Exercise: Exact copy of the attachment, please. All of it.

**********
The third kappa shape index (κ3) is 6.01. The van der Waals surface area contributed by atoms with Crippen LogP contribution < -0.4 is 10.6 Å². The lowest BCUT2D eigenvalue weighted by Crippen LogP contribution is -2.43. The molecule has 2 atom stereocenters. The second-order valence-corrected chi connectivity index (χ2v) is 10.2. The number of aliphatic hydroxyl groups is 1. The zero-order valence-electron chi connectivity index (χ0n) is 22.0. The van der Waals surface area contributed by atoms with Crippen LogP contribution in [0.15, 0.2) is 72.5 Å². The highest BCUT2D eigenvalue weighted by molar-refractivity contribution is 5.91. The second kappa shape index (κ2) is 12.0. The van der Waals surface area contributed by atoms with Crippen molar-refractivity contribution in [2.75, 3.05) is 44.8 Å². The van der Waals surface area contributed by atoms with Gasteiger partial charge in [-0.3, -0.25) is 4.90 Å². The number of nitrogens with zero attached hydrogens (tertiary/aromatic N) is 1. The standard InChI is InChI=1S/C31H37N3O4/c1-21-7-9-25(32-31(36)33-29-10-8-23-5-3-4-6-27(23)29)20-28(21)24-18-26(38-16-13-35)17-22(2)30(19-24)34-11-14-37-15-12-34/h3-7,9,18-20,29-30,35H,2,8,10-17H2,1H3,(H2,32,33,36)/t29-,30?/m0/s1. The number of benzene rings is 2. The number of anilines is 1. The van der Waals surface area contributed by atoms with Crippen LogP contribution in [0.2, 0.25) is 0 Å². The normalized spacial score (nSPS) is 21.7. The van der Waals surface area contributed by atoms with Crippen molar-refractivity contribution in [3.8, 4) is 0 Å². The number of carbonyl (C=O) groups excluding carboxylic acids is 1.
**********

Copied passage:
The third kappa shape index (κ3) is 6.01. The van der Waals surface area contributed by atoms with Crippen LogP contribution < -0.4 is 10.6 Å². The lowest BCUT2D eigenvalue weighted by Crippen LogP contribution is -2.43. The molecule has 2 atom stereocenters. The second-order valence-corrected chi connectivity index (χ2v) is 10.2. The number of aliphatic hydroxyl groups is 1. The zero-order valence-electron chi connectivity index (χ0n) is 22.0. The van der Waals surface area contributed by atoms with Crippen LogP contribution in [0.15, 0.2) is 72.5 Å². The highest BCUT2D eigenvalue weighted by molar-refractivity contribution is 5.91. The second kappa shape index (κ2) is 12.0. The van der Waals surface area contributed by atoms with Crippen molar-refractivity contribution in [2.75, 3.05) is 44.8 Å². The van der Waals surface area contributed by atoms with Gasteiger partial charge in [-0.3, -0.25) is 4.90 Å². The number of nitrogens with zero attached hydrogens (tertiary/aromatic N) is 1. The standard InChI is InChI=1S/C31H37N3O4/c1-21-7-9-25(32-31(36)33-29-10-8-23-5-3-4-6-27(23)29)20-28(21)24-18-26(38-16-13-35)17-22(2)30(19-24)34-11-14-37-15-12-34/h3-7,9,18-20,29-30,35H,2,8,10-17H2,1H3,(H2,32,33,36)/t29-,30?/m0/s1. The number of benzene rings is 2. The number of anilines is 1. The van der Waals surface area contributed by atoms with Crippen LogP contribution in [0.2, 0.25) is 0 Å². The normalized spacial score (nSPS) is 21.7. The van der Waals surface area contributed by atoms with Crippen molar-refractivity contribution in [3.8, 4) is 0 Å². The number of carbonyl (C=O) groups excluding carboxylic acids is 1.